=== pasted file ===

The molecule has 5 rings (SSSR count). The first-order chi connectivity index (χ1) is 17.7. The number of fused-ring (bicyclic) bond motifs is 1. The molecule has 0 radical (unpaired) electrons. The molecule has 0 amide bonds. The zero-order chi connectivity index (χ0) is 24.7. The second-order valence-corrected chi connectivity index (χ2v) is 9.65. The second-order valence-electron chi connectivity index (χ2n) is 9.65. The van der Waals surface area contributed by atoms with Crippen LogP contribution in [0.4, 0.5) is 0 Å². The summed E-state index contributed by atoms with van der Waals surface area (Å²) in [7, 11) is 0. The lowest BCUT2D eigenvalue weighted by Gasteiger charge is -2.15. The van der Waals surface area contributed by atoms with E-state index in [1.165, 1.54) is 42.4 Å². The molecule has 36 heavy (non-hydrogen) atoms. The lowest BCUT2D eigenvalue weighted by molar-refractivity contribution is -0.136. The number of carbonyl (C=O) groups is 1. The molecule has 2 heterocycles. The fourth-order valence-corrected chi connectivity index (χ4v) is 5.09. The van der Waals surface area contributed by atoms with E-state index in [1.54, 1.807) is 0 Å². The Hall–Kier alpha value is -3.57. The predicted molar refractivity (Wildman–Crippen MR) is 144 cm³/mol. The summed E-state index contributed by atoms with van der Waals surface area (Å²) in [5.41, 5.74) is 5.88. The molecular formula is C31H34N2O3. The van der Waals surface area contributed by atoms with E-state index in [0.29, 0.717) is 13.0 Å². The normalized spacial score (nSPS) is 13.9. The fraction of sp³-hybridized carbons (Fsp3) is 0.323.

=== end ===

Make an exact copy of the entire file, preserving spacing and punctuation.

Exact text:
The molecule has 5 rings (SSSR count). The first-order chi connectivity index (χ1) is 17.7. The number of fused-ring (bicyclic) bond motifs is 1. The molecule has 0 radical (unpaired) electrons. The molecule has 0 amide bonds. The zero-order chi connectivity index (χ0) is 24.7. The second-order valence-corrected chi connectivity index (χ2v) is 9.65. The second-order valence-electron chi connectivity index (χ2n) is 9.65. The van der Waals surface area contributed by atoms with Crippen LogP contribution in [0.4, 0.5) is 0 Å². The summed E-state index contributed by atoms with van der Waals surface area (Å²) in [7, 11) is 0. The lowest BCUT2D eigenvalue weighted by Gasteiger charge is -2.15. The van der Waals surface area contributed by atoms with E-state index in [1.165, 1.54) is 42.4 Å². The molecule has 36 heavy (non-hydrogen) atoms. The lowest BCUT2D eigenvalue weighted by molar-refractivity contribution is -0.136. The number of carbonyl (C=O) groups is 1. The molecule has 2 heterocycles. The fourth-order valence-corrected chi connectivity index (χ4v) is 5.09. The van der Waals surface area contributed by atoms with E-state index in [1.54, 1.807) is 0 Å². The Hall–Kier alpha value is -3.57. The predicted molar refractivity (Wildman–Crippen MR) is 144 cm³/mol. The summed E-state index contributed by atoms with van der Waals surface area (Å²) in [5.41, 5.74) is 5.88. The molecular formula is C31H34N2O3. The van der Waals surface area contributed by atoms with E-state index in [0.29, 0.717) is 13.0 Å². The normalized spacial score (nSPS) is 13.9. The fraction of sp³-hybridized carbons (Fsp3) is 0.323.